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Italy recovering from big blackout

tram in Rome
Passengers stranded in a tram in Rome.

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Power went out suddenly in just about all of Italy.
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ROME, Italy (CNN) -- Italy is recovering from a nationwide power blackout which hit virtually the whole population in the dead of night, unleashing chaos, stalling lifts and stranding travelers.

Three deaths were unofficially attributed to the outage: a man killed in a traffic accident at an intersection where the lights had failed, and two elderly woman who fell down stairs in the dark in separate cases.

Almost all of the country's 57 million people were affected -- more than in last month's collapse in the U.S. Northeast and Canada. But coming on a weekend night its initial impact was less dramatic and caused less economic damage.

The problem was blamed on a series of failures on power lines from Switzerland and France in bad weather -- and a tree felled by the storms.

Mobile phone links were badly hit and some newspapers were unable to publish.

About 110 trains carrying more than 30,000 passengers were stranded when the power went out. Trains were held at the Swiss border for more than 3-1/2 hours before power returned.

First reports of the blackout came at about 3:30 a.m. local time (0130 GMT). Officials told CNN the entire country -- with the exception of the island of Sardinia -- lost power at some point.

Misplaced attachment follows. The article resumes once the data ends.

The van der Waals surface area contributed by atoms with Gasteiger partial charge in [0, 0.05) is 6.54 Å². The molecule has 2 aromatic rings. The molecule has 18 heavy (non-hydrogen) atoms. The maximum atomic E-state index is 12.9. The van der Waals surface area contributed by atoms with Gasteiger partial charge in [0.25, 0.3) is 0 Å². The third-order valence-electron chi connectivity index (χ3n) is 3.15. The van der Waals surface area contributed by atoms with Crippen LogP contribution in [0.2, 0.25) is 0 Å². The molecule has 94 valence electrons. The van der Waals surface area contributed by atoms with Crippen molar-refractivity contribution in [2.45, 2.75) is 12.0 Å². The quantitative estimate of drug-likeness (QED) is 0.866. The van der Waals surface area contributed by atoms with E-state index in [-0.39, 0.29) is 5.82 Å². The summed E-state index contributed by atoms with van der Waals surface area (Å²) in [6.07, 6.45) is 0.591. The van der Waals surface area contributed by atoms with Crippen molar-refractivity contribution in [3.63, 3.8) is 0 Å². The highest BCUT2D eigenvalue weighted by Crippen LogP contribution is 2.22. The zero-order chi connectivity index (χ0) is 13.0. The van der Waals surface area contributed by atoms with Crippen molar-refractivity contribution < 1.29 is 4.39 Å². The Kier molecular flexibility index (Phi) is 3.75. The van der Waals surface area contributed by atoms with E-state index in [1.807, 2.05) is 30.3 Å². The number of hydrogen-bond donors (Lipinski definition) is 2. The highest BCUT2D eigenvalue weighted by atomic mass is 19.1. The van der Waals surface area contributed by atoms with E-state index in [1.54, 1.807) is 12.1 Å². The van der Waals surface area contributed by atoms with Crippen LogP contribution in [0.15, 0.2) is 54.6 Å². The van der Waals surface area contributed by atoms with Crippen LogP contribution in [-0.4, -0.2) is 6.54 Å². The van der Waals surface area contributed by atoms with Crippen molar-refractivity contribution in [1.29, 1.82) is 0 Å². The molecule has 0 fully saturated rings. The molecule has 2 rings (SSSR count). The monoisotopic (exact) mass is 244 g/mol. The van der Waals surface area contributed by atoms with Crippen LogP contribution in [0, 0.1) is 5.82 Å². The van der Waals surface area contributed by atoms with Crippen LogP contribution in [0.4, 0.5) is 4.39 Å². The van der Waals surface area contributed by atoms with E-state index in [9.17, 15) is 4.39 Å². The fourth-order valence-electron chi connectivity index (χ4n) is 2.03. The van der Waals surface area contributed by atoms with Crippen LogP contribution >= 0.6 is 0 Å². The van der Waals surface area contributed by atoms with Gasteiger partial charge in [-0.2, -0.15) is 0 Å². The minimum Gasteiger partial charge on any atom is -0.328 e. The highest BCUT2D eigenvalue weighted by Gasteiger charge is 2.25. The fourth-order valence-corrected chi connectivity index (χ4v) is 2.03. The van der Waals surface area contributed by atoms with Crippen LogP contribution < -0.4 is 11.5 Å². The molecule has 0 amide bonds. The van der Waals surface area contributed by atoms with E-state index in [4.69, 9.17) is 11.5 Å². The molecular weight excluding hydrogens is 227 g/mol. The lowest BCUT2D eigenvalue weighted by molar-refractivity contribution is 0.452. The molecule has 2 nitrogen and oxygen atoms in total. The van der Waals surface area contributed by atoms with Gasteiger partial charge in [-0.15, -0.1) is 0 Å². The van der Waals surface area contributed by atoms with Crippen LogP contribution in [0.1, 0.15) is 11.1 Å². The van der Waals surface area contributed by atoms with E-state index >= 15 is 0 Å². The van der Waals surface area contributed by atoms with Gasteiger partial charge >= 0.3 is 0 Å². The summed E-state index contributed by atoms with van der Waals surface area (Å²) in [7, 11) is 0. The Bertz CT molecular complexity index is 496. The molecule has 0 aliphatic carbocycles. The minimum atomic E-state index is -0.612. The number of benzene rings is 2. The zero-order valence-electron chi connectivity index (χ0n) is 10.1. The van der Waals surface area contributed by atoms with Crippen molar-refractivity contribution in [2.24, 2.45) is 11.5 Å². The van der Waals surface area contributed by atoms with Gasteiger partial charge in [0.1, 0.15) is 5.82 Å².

Officials first blamed it on the breakdown of two big lines from France, which provides critical supplies and up to a fifth of Italy's needs at night, during severe storms.

But they later said lines from Switzerland and Austria also failed, apparently helping to trigger the blackout, which also briefly hit an adjacent Swiss region.

"It was an exceptional, extraordinary event," Andrea Bollino, chairman of Italy's grid operator GRTN, told Reuters.

France's grid operator RTE said the blackout started with four successive line failures between Switzerland and Italy.

Tree blamed

A spokesman for ATEL, one of Switzerland's biggest electricity providers, said a tree uprooted by strong winds knocked out a Swiss transmission line to Italy.

Officials reported eight hours later that electricity had been restored to 90 percent of the country.

Emergency services said the timing of the outage -- early in the morning with most of the country asleep -- meant there were few if any casualties.

Trevi Fountain
Before the blackout: An image from "Dolce Vita" projected on Rome's Trevi Fountain.

Hospitals and other emergency centers were operating using reserve power generators.

The blackout did however bring an early end to an all-night street party in Rome where shops, restaurants, tourist sites and museums were supposed to stay open until daybreak.

Heavy rain had already brought a halt to several events in the "White Night" festival and the power outage left many partygoers stranded and wet with others stuck in the city's disabled subway system.

The Italian blackout comes on the heels of other major outages elsewhere in the world this year.

On August 14 a massive blackout swept the northern and eastern United States and parts of Canada, affecting 50 million people and shutting down more than 100 power plants. (Full story)

Two weeks later another outage hit London and parts of southeast England, disabling public transport at the height of the evening rush hour. (Full story)

Italy was also hit with partial power cuts in June, when people -- suffering in the scorching summer -- overloaded the system with air conditioners and other electricity-guzzling appliances. That was the first time in more than 20 years that the national operator of the electrical grid ordered power cuts.

-- CNN Rome Bureau Chief Alessio Vinci and CNN Italia's Eugenio Ciuccetti contributed to this report


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